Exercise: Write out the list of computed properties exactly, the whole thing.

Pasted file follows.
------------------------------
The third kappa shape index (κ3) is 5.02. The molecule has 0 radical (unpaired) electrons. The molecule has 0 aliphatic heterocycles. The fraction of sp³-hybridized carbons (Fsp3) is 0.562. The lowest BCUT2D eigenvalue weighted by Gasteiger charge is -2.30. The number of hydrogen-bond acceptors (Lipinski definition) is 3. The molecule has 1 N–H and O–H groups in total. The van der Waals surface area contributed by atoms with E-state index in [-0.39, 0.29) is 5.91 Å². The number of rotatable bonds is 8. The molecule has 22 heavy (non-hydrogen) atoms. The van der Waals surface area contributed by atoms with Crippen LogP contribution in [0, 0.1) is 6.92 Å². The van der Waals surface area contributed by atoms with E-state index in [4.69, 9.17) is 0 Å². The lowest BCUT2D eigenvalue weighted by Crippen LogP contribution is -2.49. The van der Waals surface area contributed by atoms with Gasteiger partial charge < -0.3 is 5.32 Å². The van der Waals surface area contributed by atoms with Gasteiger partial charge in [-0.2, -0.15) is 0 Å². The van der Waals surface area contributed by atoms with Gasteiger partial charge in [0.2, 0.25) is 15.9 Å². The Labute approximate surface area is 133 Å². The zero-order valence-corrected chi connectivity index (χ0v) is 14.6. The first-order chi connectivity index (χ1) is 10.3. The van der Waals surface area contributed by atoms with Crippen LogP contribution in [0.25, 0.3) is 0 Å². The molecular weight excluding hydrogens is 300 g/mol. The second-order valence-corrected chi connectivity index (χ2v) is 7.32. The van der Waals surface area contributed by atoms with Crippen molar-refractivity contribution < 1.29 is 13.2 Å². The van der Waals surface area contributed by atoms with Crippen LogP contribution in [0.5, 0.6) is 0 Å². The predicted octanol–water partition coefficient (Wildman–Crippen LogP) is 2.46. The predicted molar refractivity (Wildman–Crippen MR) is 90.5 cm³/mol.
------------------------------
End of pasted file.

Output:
The third kappa shape index (κ3) is 5.02. The molecule has 0 radical (unpaired) electrons. The molecule has 0 aliphatic heterocycles. The fraction of sp³-hybridized carbons (Fsp3) is 0.562. The lowest BCUT2D eigenvalue weighted by Gasteiger charge is -2.30. The number of hydrogen-bond acceptors (Lipinski definition) is 3. The molecule has 1 N–H and O–H groups in total. The van der Waals surface area contributed by atoms with E-state index in [-0.39, 0.29) is 5.91 Å². The number of rotatable bonds is 8. The molecule has 22 heavy (non-hydrogen) atoms. The van der Waals surface area contributed by atoms with Crippen LogP contribution in [0, 0.1) is 6.92 Å². The van der Waals surface area contributed by atoms with E-state index in [4.69, 9.17) is 0 Å². The lowest BCUT2D eigenvalue weighted by Crippen LogP contribution is -2.49. The van der Waals surface area contributed by atoms with Gasteiger partial charge < -0.3 is 5.32 Å². The van der Waals surface area contributed by atoms with Gasteiger partial charge in [-0.2, -0.15) is 0 Å². The van der Waals surface area contributed by atoms with Gasteiger partial charge in [0.2, 0.25) is 15.9 Å². The Labute approximate surface area is 133 Å². The zero-order valence-corrected chi connectivity index (χ0v) is 14.6. The first-order chi connectivity index (χ1) is 10.3. The van der Waals surface area contributed by atoms with Crippen LogP contribution in [0.25, 0.3) is 0 Å². The molecular weight excluding hydrogens is 300 g/mol. The second-order valence-corrected chi connectivity index (χ2v) is 7.32. The van der Waals surface area contributed by atoms with Crippen molar-refractivity contribution < 1.29 is 13.2 Å². The van der Waals surface area contributed by atoms with Crippen LogP contribution in [0.5, 0.6) is 0 Å². The predicted octanol–water partition coefficient (Wildman–Crippen LogP) is 2.46. The predicted molar refractivity (Wildman–Crippen MR) is 90.5 cm³/mol.